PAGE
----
FILMS

Rebirth on the bayou

Why Cajuns squeeze their passion fish

Brian D. Johnson February 8 1993
FILMS

Rebirth on the bayou

Why Cajuns squeeze their passion fish

Brian D. Johnson February 8 1993

Rebirth on the bayou

FILMS

Why Cajuns squeeze their passion fish

BRIAN D. JOHNSON

In a scene in the new movie by American writer-director John Sayles, a group of actresses from a TV soap opera visit a former cast member recovering from an accident. The actress who has replaced her tells a wonderfully funny, convoluted story about how she finally landed a feature-film role, only to learn that it was a movie about space aliens in which she would have just one line—“I never asked for the anal probe.” The anecdote is a lazy, luxurious digression in Passion Fish, a movie that seems in no particular hurry to go anywhere. And, according to Sayles, it is the kind of scene that would never make it to the screen if he had to answer to a Hollywood studio.

PASSION FISH

Directed by John Sayles

“All the young executives are going to those screenwriting seminars,” he said in an interview last week, “and their formula is cut to the chase. My feeling is that if there is no chase, don’t cut to it. This is a movie where you have to spend time with the people and they have to spend time with each other.”

Set in the bayou swampland of southwest Louisiana, Passion Fish is a deliciously languid, slow-simmering gumbo of a film. It is about two women going through different forms of recovery. May-Alice (Mary McDonnell), a soap-opera star, is paralysed from the waist down after getting hit by a New York taxicab while on her way to get her legs waxed. Moving back to Louisiana, and into the deserted family home, she hires a live-in nurse named Chantelle (Alfre Woodard), who is trying to rebuild her own life after a battle with drug abuse.

Superficially, the premise has elements of a disease-of-the-week TV movie. But Passion Fish is, in fact, a sublime drama with a comic edge. “Both women have hit a dead end,” says Sayles. “You could extrapolate it to anyone whose life has not turned out the way they wanted it to.” And in that sense, Passion Fish echoes The Return of the Secaucus Seven (1980), the director’s first feature. A story of Sixties survivors reassessing their lives, it was a landmark for independent film-making.

Since then, Sayles has written and directed a diverse and distinctive body of work. In the

early 1980s he made whimsical movies about lesbianism (Lianna), high-school lovers (Baby It’s You) and a black extraterrestrial (The Brother from Another Planet). He followed them with two acclaimed historical dramas: Matewan (1986), the saga of a coal miners’ strike, and Eight Men Out(1987), the story of the 1919 Chicago Black Sox baseball scandal.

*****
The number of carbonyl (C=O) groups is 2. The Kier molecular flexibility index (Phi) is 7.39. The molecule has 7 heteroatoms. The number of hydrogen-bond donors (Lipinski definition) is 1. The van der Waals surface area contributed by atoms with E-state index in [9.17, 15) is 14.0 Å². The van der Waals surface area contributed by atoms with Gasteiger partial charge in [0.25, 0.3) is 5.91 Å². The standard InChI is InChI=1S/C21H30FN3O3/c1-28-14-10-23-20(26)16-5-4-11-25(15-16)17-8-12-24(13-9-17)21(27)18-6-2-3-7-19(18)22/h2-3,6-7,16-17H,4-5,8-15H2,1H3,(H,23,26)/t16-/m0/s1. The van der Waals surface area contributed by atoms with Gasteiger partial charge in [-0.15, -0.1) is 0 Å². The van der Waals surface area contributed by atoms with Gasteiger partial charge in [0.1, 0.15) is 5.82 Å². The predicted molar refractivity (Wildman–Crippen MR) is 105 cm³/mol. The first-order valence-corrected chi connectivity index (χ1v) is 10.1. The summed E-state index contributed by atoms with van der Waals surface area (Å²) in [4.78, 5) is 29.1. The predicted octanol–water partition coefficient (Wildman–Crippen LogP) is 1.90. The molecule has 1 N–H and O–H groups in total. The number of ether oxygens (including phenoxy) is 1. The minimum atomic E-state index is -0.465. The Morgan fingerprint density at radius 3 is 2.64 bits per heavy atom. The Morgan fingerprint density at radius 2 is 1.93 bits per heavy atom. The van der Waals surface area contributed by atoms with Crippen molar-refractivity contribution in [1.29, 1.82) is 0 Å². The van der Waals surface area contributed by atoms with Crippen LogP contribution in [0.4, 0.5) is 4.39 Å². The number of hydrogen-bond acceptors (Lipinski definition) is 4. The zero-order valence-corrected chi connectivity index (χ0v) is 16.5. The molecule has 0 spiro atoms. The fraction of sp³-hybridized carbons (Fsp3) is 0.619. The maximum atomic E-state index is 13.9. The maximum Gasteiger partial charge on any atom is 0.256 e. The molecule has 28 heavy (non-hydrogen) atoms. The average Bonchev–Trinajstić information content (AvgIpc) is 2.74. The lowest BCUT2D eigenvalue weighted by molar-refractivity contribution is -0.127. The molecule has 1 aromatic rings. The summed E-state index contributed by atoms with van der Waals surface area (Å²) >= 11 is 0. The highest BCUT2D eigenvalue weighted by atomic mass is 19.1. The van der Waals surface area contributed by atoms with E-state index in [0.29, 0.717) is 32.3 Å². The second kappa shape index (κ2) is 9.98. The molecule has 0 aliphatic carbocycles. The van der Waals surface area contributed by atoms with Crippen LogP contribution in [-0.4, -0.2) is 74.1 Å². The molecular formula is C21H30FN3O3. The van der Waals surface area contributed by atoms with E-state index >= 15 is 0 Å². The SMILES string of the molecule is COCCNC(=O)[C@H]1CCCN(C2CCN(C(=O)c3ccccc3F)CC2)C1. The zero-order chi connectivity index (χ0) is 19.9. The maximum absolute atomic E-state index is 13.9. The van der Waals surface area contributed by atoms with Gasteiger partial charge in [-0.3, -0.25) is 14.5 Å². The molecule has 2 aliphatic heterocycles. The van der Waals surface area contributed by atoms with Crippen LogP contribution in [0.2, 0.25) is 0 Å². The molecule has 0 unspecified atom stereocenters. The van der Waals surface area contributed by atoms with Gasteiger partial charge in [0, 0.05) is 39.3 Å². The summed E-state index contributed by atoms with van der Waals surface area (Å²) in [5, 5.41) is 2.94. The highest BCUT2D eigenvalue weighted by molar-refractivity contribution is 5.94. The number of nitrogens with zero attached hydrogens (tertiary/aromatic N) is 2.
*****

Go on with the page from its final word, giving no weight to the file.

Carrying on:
As well as working as a screenwriter-forhire, Sayles still finds time to write plays, short stories and novels. “It’s all storytelling to me,”

said Sayles. In 1991, he completed another movie, a sprawling urban epic called City of Hope, and published a novel, Los Gusanos, about Cuban exiles in Miami.

Passion Fish, meanwhile, grew from an idea that he had been incubating for years. In the 1970s, Sayles worked as an orderly in hospitals and nursing homes. “I remember being fascinated by the relationship I saw between patients and their caretakers,” he recalled. “It’s a kind of forced marriage. I carried the idea in my head for a long time, not sure whether it would

be a short story, a book or a movie.” A visit to Louisiana, he added, convinced him to make it a movie with a pronounced bayou setting.

The movie’s stars—McDonnell, Woodard and David Strathairn—have all worked with Sayles before. McDonnell, in fact, launched her screen career in Matewan and has since appeared in Hollywood movies including Dances With Wolves (1990) and Grand Canyon (1991). As the paraplegic May-Alice, she is an abrasive New Yorker who reacts to her fate with outrage, then bitterness. In Louisiana, she cultivates addictions to alcohol and TV but meets her match in the no-nonsense Chantelle, who calls her patient “a bitch on wheels.” Although they are both elusive about their pasts, details gradually seep into the story. Slowly, the women gain strength from each other. And both pursue tentative romances. May-Alice rekindles a teenage affection for Rennie (Strathairn), a swamp guide who is married with five children. And Chantelle cautiously fields the hot-blooded advances of a blacksmith cowboy named Sugar (Vondie Curtis-Hall).

At first, both women are fish out of water in Louisiana. And Sayles offsets their acerbic intelligence with a meandering narrative that seems to weave its spell from the serendipitous rhythms of the bayou. At times, the director just surrenders to travelogue, letting the camera capture the evocative music and landscape of Cajun culture. The location became an essential component of the story, said Sayles. “If you’re from this place, you would never forget it. And if you had to return here, feeling like a failure, there are things here that could seduce you out of that bitterness.”

Long after shooting Passion Fish, Sayles was still looking for a title. He eventually found it in a scene that takes place during a boat ride through the bayou. May-Alice and Chantelle watch Rennie gut a fish and pull a couple of minnows from its entrails. Placing one in each woman’s hand, he says: “Squeeze that little fish tight now. Think about someone you want some lovin’ from.” When Chantelle asks if he is making it up, he says, “Ever since there been Cajuns, they been squeezin’ the passion fish— some say you got to swallow them raw.” The legend sounds as if it could have come from Cajun folklore. But it was Sayles who made it up. “It turns out to be a pretty good metaphor for those two women,” he said—and for a director who learned to squeeze small miracles from a fecund imagination.